We then got ourselves together and headed for Annapolis to find some food. We decided to head to a shopping center just a 1/4 mile from the hospital. We settled with Macaroni Grill. As Tolya, partially kidding (we think), suggested eating a large plate of pasta for the long journey ahead. Little did she know that that meal made the day for Emily’s marathon.

We got to the hospital and checked in. They were expecting us. We finally got to check in to our room 30 minutes later. It had vaulted ceilings. Huge windows that faced west. Hardwood flooring. The works. Oh and Cable TV! This was a place to give birth. Just no tub.

After a bit, the nurse and David, our midwife, came in to read over our birth plan and made a copy for our chart. Yeah, the hospital took it very seriously and told us they’d do everything humanly possible to stay on path with how we wanted to bring Lily in to this world. They started the pitocin drip to get her labor started. She had the lowest amount possible. I think 2 parts per million. I can’t remember that detail. She also had an IV which was hospital policy. That was fine. It didn’t allow for great mobility but it was something we could work around. Same for the continuous fetal monitoring. But we worked around it. Around an hour or so after the pitocin drip the baby’s heart rate dropped from the intensifying contractions that were compressing her little body. If baby couldn’t handle the even larger contractions to come, the midwives would have to find another way to get baby out. This would have been a C-Section. This was not an option at the time for us. Unlike GBMC (Greater Baltimore Medical Center) our motto is not, “When In Doubt Cut It Out” – Seriously. They have those signs posted in their hospital. And it’s not to say there isn’t a time and place for a C-Section. I just couldn’t believe this. And in a hospital. Horrible. But we had to make it through this and ideally with out a C-Section. And after an hour or so break, the pitosin started working again and the contractions were getting stronger. This time, amazingly, baby took to them wonderfully. Chomping along at 130-160 bpm. She was a trooper and wanted to come out vaginally and naturally (a la no epidural, narcotics or pain medications – we both wanted a lucid and coherent baby when she came out.) It was all Lily and Emily’s will. And no one could mess with that.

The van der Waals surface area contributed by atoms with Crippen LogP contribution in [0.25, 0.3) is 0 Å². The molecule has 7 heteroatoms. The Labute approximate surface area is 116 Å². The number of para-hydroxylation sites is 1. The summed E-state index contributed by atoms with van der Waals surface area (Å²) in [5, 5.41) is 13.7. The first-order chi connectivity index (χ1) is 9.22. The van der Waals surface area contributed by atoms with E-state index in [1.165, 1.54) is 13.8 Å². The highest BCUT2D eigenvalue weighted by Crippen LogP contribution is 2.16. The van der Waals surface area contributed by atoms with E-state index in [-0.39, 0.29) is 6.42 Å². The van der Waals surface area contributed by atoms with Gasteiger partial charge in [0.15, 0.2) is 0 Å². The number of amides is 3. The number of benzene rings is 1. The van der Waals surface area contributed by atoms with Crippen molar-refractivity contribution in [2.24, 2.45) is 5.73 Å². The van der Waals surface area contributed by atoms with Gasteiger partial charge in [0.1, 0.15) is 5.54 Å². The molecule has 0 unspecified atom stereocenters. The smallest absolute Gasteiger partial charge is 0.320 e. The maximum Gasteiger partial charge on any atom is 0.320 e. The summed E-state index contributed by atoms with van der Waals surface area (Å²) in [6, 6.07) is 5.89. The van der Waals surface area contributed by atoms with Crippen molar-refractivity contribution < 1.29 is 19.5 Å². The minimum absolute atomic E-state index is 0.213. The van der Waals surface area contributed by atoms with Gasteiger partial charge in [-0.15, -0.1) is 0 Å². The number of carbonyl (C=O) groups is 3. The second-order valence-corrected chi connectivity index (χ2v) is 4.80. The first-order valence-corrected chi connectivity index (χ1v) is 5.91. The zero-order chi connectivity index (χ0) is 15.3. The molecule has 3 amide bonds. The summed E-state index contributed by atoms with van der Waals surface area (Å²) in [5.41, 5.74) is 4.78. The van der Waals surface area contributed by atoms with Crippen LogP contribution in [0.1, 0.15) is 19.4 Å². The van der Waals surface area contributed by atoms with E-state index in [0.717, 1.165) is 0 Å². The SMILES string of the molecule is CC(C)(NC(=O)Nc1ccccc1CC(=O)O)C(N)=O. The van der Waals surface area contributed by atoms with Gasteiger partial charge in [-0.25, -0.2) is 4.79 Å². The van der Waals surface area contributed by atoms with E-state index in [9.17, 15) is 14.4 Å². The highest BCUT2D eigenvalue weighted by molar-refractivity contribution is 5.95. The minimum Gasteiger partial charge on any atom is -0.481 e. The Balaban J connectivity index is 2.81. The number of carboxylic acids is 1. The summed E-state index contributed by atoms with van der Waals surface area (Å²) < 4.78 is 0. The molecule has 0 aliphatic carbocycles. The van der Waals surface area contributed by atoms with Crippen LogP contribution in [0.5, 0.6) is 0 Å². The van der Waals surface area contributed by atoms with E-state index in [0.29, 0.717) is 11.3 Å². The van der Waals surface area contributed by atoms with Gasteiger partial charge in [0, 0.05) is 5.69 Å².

At 12.30am (Tuesday, early morning) Emily’s water broke. “Something is bubbling down there.” It sure was. This was good. This meant she was progressing! And the contractions were getting larger and larger and more and more intense. But we were still just chatting and Emily was still here with us. Annette was here from NYC to assist with the birth. She was our mock-Doula. One of the nurses asked if she was a Doula. That question made Annette mad proud. I’d be. So Annette was getting Emily in a pleasant place to start the labor. We were talking about when we all met. How we met our significant others. Whatever Annette was doing worked like a charm! And it was nice to reminisce about all that good stuff. Thanks for waiting 10 days for this baby to pop. And Billy, thanks for being patient. 😉